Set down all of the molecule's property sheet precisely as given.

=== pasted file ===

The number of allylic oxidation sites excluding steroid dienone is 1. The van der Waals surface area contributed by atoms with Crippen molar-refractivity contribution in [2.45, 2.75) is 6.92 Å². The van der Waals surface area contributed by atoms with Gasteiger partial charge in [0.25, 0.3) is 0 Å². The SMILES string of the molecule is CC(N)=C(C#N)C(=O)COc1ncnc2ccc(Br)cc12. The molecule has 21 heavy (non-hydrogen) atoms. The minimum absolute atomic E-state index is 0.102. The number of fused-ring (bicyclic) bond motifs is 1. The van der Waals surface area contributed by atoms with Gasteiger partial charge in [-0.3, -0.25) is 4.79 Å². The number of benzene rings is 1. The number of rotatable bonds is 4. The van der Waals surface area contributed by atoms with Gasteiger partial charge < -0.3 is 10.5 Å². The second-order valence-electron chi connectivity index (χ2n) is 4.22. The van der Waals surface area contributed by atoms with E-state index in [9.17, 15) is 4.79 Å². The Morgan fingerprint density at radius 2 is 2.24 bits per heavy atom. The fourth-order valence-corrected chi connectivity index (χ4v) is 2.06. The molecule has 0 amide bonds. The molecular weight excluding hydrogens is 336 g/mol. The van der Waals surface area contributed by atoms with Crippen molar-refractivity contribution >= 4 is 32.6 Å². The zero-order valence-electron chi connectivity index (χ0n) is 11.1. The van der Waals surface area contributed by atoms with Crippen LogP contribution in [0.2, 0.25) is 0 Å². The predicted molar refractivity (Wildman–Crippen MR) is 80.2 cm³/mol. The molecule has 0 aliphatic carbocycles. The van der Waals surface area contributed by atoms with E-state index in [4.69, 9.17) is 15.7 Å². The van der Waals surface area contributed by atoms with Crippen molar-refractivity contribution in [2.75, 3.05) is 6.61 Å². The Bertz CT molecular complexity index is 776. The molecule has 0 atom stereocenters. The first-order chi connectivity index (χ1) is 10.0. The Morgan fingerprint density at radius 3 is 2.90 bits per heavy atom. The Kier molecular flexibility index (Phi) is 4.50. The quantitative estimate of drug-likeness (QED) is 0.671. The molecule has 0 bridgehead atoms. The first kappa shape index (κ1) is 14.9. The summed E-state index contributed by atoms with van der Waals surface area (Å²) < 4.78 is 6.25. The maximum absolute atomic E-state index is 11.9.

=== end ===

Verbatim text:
The number of allylic oxidation sites excluding steroid dienone is 1. The van der Waals surface area contributed by atoms with Crippen molar-refractivity contribution in [2.45, 2.75) is 6.92 Å². The van der Waals surface area contributed by atoms with Gasteiger partial charge in [0.25, 0.3) is 0 Å². The SMILES string of the molecule is CC(N)=C(C#N)C(=O)COc1ncnc2ccc(Br)cc12. The molecule has 21 heavy (non-hydrogen) atoms. The minimum absolute atomic E-state index is 0.102. The number of fused-ring (bicyclic) bond motifs is 1. The van der Waals surface area contributed by atoms with Gasteiger partial charge in [-0.3, -0.25) is 4.79 Å². The number of benzene rings is 1. The number of rotatable bonds is 4. The van der Waals surface area contributed by atoms with Gasteiger partial charge < -0.3 is 10.5 Å². The second-order valence-electron chi connectivity index (χ2n) is 4.22. The van der Waals surface area contributed by atoms with E-state index in [9.17, 15) is 4.79 Å². The Morgan fingerprint density at radius 2 is 2.24 bits per heavy atom. The fourth-order valence-corrected chi connectivity index (χ4v) is 2.06. The molecule has 0 amide bonds. The molecular weight excluding hydrogens is 336 g/mol. The van der Waals surface area contributed by atoms with Crippen molar-refractivity contribution >= 4 is 32.6 Å². The zero-order valence-electron chi connectivity index (χ0n) is 11.1. The van der Waals surface area contributed by atoms with Crippen LogP contribution in [0.2, 0.25) is 0 Å². The predicted molar refractivity (Wildman–Crippen MR) is 80.2 cm³/mol. The molecule has 0 aliphatic carbocycles. The van der Waals surface area contributed by atoms with E-state index in [4.69, 9.17) is 15.7 Å². The van der Waals surface area contributed by atoms with Crippen molar-refractivity contribution in [2.75, 3.05) is 6.61 Å². The Bertz CT molecular complexity index is 776. The molecule has 0 atom stereocenters. The first-order chi connectivity index (χ1) is 10.0. The Morgan fingerprint density at radius 3 is 2.90 bits per heavy atom. The Kier molecular flexibility index (Phi) is 4.50. The quantitative estimate of drug-likeness (QED) is 0.671. The molecule has 0 bridgehead atoms. The first kappa shape index (κ1) is 14.9. The summed E-state index contributed by atoms with van der Waals surface area (Å²) < 4.78 is 6.25. The maximum absolute atomic E-state index is 11.9.